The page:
If you want an absolute plumb reference, then build a small gantry to hang out over the boat without touching the hull. Slide the gantry with hanging plumb line into the hull slowly until you get the plumb line to just barely touch the centerline string. The point of the bob will be indicating the location of either the front or the rear of the slot you need to cut. I say, either, because it depends on just where you start with the plumb process, your choice.

You could also mount a laser, leveling device in a vertical attitude and run a line from stem to stern. More high-tech, but hey, if you have the tools, why not?

Build your box with locator slots as you measure them and allow for the height adjustment. Now, carefully view your hull surface inside the boat. I'll bet it's not perfectly flat and so your box should mirror the hull's curvature so you get a good fit when you glue the trunk in place.

Again, allow for the locator pin heights when you plan this part of the install. It's only a very small difference and if you do it correctly, it won't matter at all.

You're just about ready to glue in the trunk. Before you do, I'd ask you to consider the potential for a side-loaded grounding while pedaling. If the Mirage takes a big hit from the side due to reef, bar, or mud and the waves are slamming you from abeam, the loads will translate directly through the Mirage and into the trunk. The Mirage will act as a lever arm to expand the loads and the trunk will get virtually all of that. Some of the lever action will be absorbed by the unit as it tries to jump out of its locator slots, but not all. Can the trunk's glassed mount absorb all that and survive? Can it absorb that for 15 minutes and survive? What will happen if the trunk gets slammed so hard it cracks the glass/epoxy joint and you start taking water?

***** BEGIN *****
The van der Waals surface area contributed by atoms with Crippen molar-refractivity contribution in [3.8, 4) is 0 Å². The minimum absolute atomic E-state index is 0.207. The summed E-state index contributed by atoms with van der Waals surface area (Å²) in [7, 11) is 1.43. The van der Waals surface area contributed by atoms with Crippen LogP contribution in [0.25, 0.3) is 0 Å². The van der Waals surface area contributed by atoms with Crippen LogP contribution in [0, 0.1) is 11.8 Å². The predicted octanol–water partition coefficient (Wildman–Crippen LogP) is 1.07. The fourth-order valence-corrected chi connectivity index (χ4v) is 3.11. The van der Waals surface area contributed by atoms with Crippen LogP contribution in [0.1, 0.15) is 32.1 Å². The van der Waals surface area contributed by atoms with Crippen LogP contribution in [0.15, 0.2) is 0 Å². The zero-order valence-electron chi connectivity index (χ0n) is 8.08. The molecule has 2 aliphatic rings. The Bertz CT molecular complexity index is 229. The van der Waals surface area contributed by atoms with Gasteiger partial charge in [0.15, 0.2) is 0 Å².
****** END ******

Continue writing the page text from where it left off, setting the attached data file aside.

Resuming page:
I ask all this as it's the kind of stuff that can happen on a typical coastal adventure cruise or a perhaps a Watertribe Everglades Challenge and it can leave you in a very bad place.

click to enlarge
All the glass tapes are laid out prior to install

So, take a moment to consider installing some small, low profile floors that sit at each end of the trunk and go out over the hull
surface. Take a look at the photos and see how I did the install. You won't need anything beefy like these floors for your boat, but you get the idea. They can add tremendous strength to the hull without adding too much interference to the operation. Again consider all the applications you have in mind as you use your new boat in future adventures.

To glue-in the trunk you need to "butter" the surfaces of the trunk with thickened epoxy that will make contact with the hull. You need to rough-up the hull a bit for maximum mechanical adhesion and carefully place the trunk on the hull surface and wiggle it around slightly to get the epoxy paste to ooze into all the micro crevices of the hull surface. Don't be concerned about the squeeze out, especially on the outside of the trunk as you will be applying a fillet of thickened epoxy all around the trunk along with a generous tape of fiberglass to complete the install.

The inside of the trunk should be cleaned of squeeze-out as soon as you get things seated. It's a lot harder to maneuver a tool later on and easy to just wipe the excess with a paper towel while it's wet.

If you are installing some support floors, they should be on the trunk before you put it into the hull for final gluing. In fact, the entire structure that you wish to install should be glued-up ahead of time and cured to the point of stiff so you can handle it properly.